'We don't think people are exposed to enough environmental films'By THERESA WINSLOW, Staff Writer
Capital Gazette Communications Published 01/24/11
Annapolis has a green drinks gathering, so why not a green films event?
Organizers of the first-ever Annapolis Green Film Fest are hoping to capitalize on the area's environmental consciousness and get a few hundred people to watch movies about the Chesapeake Bay the night before the Super Bowl.
The event is the brainchild of local eco-advocates Elvia Thompson and Paul Murphy and showcases three movies on Feb. 5.
The featured film is "Who Killed Crassostrea Virginica: The Fall and Rise of Chesapeake Bay Oysters." The two other films include "The Last Boat Out," a documentary about a family of watermen and the bay, and "Seize the Bay," which highlights bay people, places and events.The producers of the movies are expected to attend and discuss their works.
"They're very good films, and you'll see a couple hundred of your friends," Murphy said.
Murphy got the idea for the event after attending a film festival in Washington, D.C. and first approached Thompson this fall, who he knew from Green Drinks Annapolis, a regular cocktail gathering for those concerned about the environment.
"We don't think people are exposed to enough environmental films," Murphy said.
Admission is free, but the hope is that there will be enough donations and sponsorships to hold it again next winter and make it a regular event.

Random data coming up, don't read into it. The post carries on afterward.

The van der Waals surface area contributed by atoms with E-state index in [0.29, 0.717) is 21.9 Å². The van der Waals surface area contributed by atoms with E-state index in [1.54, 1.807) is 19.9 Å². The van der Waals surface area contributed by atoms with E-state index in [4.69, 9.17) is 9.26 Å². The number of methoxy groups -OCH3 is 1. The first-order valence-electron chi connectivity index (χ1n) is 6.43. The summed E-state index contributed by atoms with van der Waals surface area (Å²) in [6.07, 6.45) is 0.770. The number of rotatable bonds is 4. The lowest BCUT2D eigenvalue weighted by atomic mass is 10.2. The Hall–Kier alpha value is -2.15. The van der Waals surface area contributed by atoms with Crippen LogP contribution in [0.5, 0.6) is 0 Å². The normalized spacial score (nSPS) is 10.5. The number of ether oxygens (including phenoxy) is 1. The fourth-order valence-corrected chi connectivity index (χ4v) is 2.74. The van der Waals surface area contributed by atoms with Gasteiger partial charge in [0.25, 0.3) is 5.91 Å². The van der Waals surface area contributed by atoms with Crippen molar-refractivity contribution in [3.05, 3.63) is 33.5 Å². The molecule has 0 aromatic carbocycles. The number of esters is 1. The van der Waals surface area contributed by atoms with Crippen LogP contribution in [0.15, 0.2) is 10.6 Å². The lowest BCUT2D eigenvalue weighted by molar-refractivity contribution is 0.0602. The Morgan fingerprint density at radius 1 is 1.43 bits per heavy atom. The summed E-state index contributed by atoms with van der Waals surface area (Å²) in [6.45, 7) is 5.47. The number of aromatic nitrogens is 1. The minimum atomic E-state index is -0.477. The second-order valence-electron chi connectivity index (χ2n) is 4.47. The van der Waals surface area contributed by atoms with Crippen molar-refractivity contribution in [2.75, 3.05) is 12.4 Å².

Murphy is footing the $2,300 bill for the inaugural festival and hopes to recoup at least a good portion of the money.
"We think there's an audience out there," Thompson said. "If we can (just) get our green drinkers, even that would be plenty."
Robert Ferrier of Severna Park, who made "Seize the Bay," with his wife, Daphne Glover Ferrier, is looking forward to the event.
"I think it's fantastic," he said. "I think Elvia and Paul have a great opportunity to bring people to the area."
The Ferriers, who run Backfin Media, initially produced "Seize the Bay" for public television. There were two episodes, and the 43-minute movie combines them both.
Murphy doesn't expect everyone to watch all three films, which is why two intermissions are built into the evening. "Who Killed Crassostrea Virginica?" is 58-minutes long, and "The Last Boat Out" runs 28 minutes.
"This is family-oriented night," Murphy said. "With shorter films, families can bring children to catch part (of the festival)."
The Annapolis Green Film Fest is set for 6 to 9 p.m. Saturday, Feb. 5, at Maryland Hall for the Creative Arts, 801 Chase St., Annapolis. Admission is free, but a $10 per person donation is suggested. For more formation, visit annapolisgreen.com/filmfest.
(Revised December 2010)